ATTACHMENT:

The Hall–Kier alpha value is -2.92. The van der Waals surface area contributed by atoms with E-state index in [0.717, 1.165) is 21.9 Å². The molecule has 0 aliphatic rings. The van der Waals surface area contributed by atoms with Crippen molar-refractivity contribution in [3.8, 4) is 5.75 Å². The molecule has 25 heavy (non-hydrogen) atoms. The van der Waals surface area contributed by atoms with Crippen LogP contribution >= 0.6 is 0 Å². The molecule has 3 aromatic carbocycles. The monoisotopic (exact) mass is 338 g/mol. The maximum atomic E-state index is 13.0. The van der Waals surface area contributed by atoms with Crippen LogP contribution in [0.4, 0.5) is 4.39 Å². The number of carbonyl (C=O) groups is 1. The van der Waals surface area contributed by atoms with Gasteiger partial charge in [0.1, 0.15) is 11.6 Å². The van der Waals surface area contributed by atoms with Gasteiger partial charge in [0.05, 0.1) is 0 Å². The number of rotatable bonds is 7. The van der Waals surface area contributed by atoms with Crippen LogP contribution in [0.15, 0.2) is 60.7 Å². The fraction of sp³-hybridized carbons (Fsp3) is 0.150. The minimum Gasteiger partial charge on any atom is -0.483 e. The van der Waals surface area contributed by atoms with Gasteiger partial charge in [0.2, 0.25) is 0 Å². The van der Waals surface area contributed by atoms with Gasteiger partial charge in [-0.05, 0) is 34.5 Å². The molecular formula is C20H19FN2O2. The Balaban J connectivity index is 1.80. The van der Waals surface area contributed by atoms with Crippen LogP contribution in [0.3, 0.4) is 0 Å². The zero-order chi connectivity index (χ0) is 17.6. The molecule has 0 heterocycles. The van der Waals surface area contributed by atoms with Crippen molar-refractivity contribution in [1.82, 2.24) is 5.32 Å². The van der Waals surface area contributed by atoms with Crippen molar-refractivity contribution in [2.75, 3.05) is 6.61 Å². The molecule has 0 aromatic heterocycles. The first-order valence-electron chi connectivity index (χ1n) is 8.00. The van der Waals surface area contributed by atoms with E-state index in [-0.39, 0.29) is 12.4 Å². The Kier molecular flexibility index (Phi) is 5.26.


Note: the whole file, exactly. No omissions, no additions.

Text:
The Hall–Kier alpha value is -2.92. The van der Waals surface area contributed by atoms with E-state index in [0.717, 1.165) is 21.9 Å². The molecule has 0 aliphatic rings. The van der Waals surface area contributed by atoms with Crippen molar-refractivity contribution in [3.8, 4) is 5.75 Å². The molecule has 25 heavy (non-hydrogen) atoms. The van der Waals surface area contributed by atoms with Crippen LogP contribution >= 0.6 is 0 Å². The molecule has 3 aromatic carbocycles. The monoisotopic (exact) mass is 338 g/mol. The maximum atomic E-state index is 13.0. The van der Waals surface area contributed by atoms with Crippen LogP contribution in [0.4, 0.5) is 4.39 Å². The number of carbonyl (C=O) groups is 1. The van der Waals surface area contributed by atoms with Gasteiger partial charge in [0.1, 0.15) is 11.6 Å². The van der Waals surface area contributed by atoms with Gasteiger partial charge in [0.05, 0.1) is 0 Å². The number of rotatable bonds is 7. The van der Waals surface area contributed by atoms with Crippen LogP contribution in [0.15, 0.2) is 60.7 Å². The fraction of sp³-hybridized carbons (Fsp3) is 0.150. The minimum Gasteiger partial charge on any atom is -0.483 e. The van der Waals surface area contributed by atoms with Gasteiger partial charge in [0.2, 0.25) is 0 Å². The van der Waals surface area contributed by atoms with Gasteiger partial charge in [-0.05, 0) is 34.5 Å². The molecular formula is C20H19FN2O2. The Balaban J connectivity index is 1.80. The van der Waals surface area contributed by atoms with Crippen LogP contribution in [0.3, 0.4) is 0 Å². The zero-order chi connectivity index (χ0) is 17.6. The molecule has 0 heterocycles. The van der Waals surface area contributed by atoms with Crippen molar-refractivity contribution in [1.82, 2.24) is 5.32 Å². The van der Waals surface area contributed by atoms with Crippen molar-refractivity contribution in [2.75, 3.05) is 6.61 Å². The molecule has 0 aromatic heterocycles. The first-order valence-electron chi connectivity index (χ1n) is 8.00. The van der Waals surface area contributed by atoms with E-state index in [-0.39, 0.29) is 12.4 Å². The Kier molecular flexibility index (Phi) is 5.26.